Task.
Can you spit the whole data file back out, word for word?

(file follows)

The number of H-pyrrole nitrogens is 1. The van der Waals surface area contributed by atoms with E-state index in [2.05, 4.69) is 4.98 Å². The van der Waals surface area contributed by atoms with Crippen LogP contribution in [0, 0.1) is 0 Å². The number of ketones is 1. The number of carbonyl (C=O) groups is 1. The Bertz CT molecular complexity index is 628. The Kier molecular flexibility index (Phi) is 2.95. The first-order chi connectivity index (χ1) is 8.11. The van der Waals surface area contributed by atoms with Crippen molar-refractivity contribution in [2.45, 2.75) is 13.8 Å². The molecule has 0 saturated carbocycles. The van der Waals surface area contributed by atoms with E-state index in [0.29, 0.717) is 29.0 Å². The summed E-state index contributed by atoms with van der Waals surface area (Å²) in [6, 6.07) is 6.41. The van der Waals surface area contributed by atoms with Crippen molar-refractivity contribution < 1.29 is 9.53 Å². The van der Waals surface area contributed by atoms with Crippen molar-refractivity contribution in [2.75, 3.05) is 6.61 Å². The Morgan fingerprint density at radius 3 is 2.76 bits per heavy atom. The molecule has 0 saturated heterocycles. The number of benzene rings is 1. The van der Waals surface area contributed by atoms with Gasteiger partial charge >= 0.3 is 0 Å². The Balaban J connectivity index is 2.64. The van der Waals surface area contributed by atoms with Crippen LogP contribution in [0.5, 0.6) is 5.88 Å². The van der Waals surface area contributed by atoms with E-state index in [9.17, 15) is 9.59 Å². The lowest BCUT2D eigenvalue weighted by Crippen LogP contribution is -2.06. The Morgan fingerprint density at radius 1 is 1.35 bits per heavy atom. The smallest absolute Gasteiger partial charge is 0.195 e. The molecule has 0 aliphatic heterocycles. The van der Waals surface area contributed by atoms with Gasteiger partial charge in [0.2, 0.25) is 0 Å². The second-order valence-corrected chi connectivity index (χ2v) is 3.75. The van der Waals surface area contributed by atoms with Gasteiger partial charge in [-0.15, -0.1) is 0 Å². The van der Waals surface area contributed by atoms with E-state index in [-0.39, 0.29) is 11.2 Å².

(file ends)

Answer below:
The number of H-pyrrole nitrogens is 1. The van der Waals surface area contributed by atoms with E-state index in [2.05, 4.69) is 4.98 Å². The van der Waals surface area contributed by atoms with Crippen LogP contribution in [0, 0.1) is 0 Å². The number of ketones is 1. The number of carbonyl (C=O) groups is 1. The Bertz CT molecular complexity index is 628. The Kier molecular flexibility index (Phi) is 2.95. The first-order chi connectivity index (χ1) is 8.11. The van der Waals surface area contributed by atoms with Crippen molar-refractivity contribution in [2.45, 2.75) is 13.8 Å². The molecule has 0 saturated carbocycles. The van der Waals surface area contributed by atoms with E-state index in [0.29, 0.717) is 29.0 Å². The summed E-state index contributed by atoms with van der Waals surface area (Å²) in [6, 6.07) is 6.41. The van der Waals surface area contributed by atoms with Crippen molar-refractivity contribution < 1.29 is 9.53 Å². The van der Waals surface area contributed by atoms with Crippen molar-refractivity contribution in [2.75, 3.05) is 6.61 Å². The Morgan fingerprint density at radius 3 is 2.76 bits per heavy atom. The molecule has 0 saturated heterocycles. The number of benzene rings is 1. The van der Waals surface area contributed by atoms with Gasteiger partial charge >= 0.3 is 0 Å². The Balaban J connectivity index is 2.64. The van der Waals surface area contributed by atoms with Crippen LogP contribution in [0.5, 0.6) is 5.88 Å². The van der Waals surface area contributed by atoms with E-state index in [9.17, 15) is 9.59 Å². The lowest BCUT2D eigenvalue weighted by Crippen LogP contribution is -2.06. The Morgan fingerprint density at radius 1 is 1.35 bits per heavy atom. The smallest absolute Gasteiger partial charge is 0.195 e. The molecule has 0 aliphatic heterocycles. The van der Waals surface area contributed by atoms with Gasteiger partial charge in [0.2, 0.25) is 0 Å². The second-order valence-corrected chi connectivity index (χ2v) is 3.75. The van der Waals surface area contributed by atoms with Gasteiger partial charge in [-0.15, -0.1) is 0 Å². The van der Waals surface area contributed by atoms with E-state index in [-0.39, 0.29) is 11.2 Å².